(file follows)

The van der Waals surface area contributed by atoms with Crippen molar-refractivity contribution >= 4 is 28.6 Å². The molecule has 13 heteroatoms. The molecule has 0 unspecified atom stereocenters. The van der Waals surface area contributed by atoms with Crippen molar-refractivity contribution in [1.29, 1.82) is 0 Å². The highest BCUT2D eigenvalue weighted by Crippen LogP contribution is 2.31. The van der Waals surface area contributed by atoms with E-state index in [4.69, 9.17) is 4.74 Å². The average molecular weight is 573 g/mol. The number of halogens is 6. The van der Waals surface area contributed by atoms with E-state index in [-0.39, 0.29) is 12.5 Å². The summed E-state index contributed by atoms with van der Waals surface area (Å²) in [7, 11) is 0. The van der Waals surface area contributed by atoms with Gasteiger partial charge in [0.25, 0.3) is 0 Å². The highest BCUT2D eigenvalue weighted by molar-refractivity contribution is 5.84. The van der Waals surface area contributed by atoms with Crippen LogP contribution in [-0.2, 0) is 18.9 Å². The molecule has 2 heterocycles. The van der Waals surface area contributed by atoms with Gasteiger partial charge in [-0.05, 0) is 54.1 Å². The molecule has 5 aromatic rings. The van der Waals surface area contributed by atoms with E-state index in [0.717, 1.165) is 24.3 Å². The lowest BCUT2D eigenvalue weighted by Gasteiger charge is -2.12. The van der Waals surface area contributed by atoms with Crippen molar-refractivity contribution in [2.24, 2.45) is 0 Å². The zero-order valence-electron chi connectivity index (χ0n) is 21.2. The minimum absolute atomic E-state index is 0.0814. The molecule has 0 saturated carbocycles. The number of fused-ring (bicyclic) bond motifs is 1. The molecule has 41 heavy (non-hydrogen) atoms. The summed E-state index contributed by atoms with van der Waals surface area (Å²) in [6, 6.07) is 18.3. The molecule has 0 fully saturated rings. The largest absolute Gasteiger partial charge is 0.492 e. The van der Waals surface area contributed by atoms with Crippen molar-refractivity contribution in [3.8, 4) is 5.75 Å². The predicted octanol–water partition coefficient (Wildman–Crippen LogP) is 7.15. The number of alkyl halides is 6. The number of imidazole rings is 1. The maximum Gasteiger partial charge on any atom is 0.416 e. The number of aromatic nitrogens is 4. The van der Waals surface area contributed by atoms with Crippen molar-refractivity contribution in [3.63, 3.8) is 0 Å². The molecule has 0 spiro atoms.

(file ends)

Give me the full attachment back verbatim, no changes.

The van der Waals surface area contributed by atoms with Crippen molar-refractivity contribution >= 4 is 28.6 Å². The molecule has 13 heteroatoms. The molecule has 0 unspecified atom stereocenters. The van der Waals surface area contributed by atoms with Crippen molar-refractivity contribution in [1.29, 1.82) is 0 Å². The highest BCUT2D eigenvalue weighted by Crippen LogP contribution is 2.31. The van der Waals surface area contributed by atoms with E-state index in [4.69, 9.17) is 4.74 Å². The average molecular weight is 573 g/mol. The number of halogens is 6. The van der Waals surface area contributed by atoms with E-state index in [-0.39, 0.29) is 12.5 Å². The summed E-state index contributed by atoms with van der Waals surface area (Å²) in [7, 11) is 0. The van der Waals surface area contributed by atoms with Gasteiger partial charge in [0.25, 0.3) is 0 Å². The highest BCUT2D eigenvalue weighted by molar-refractivity contribution is 5.84. The van der Waals surface area contributed by atoms with Crippen LogP contribution in [-0.2, 0) is 18.9 Å². The molecule has 2 heterocycles. The van der Waals surface area contributed by atoms with Gasteiger partial charge in [-0.05, 0) is 54.1 Å². The molecule has 5 aromatic rings. The van der Waals surface area contributed by atoms with E-state index in [0.717, 1.165) is 24.3 Å². The lowest BCUT2D eigenvalue weighted by Gasteiger charge is -2.12. The van der Waals surface area contributed by atoms with Crippen molar-refractivity contribution in [2.24, 2.45) is 0 Å². The zero-order valence-electron chi connectivity index (χ0n) is 21.2. The minimum absolute atomic E-state index is 0.0814. The molecule has 0 saturated carbocycles. The number of fused-ring (bicyclic) bond motifs is 1. The molecule has 41 heavy (non-hydrogen) atoms. The summed E-state index contributed by atoms with van der Waals surface area (Å²) in [6, 6.07) is 18.3. The molecule has 0 fully saturated rings. The largest absolute Gasteiger partial charge is 0.492 e. The van der Waals surface area contributed by atoms with Crippen molar-refractivity contribution in [3.8, 4) is 5.75 Å². The predicted octanol–water partition coefficient (Wildman–Crippen LogP) is 7.15. The number of alkyl halides is 6. The number of imidazole rings is 1. The maximum Gasteiger partial charge on any atom is 0.416 e. The number of aromatic nitrogens is 4. The van der Waals surface area contributed by atoms with Crippen molar-refractivity contribution in [3.63, 3.8) is 0 Å². The molecule has 0 spiro atoms.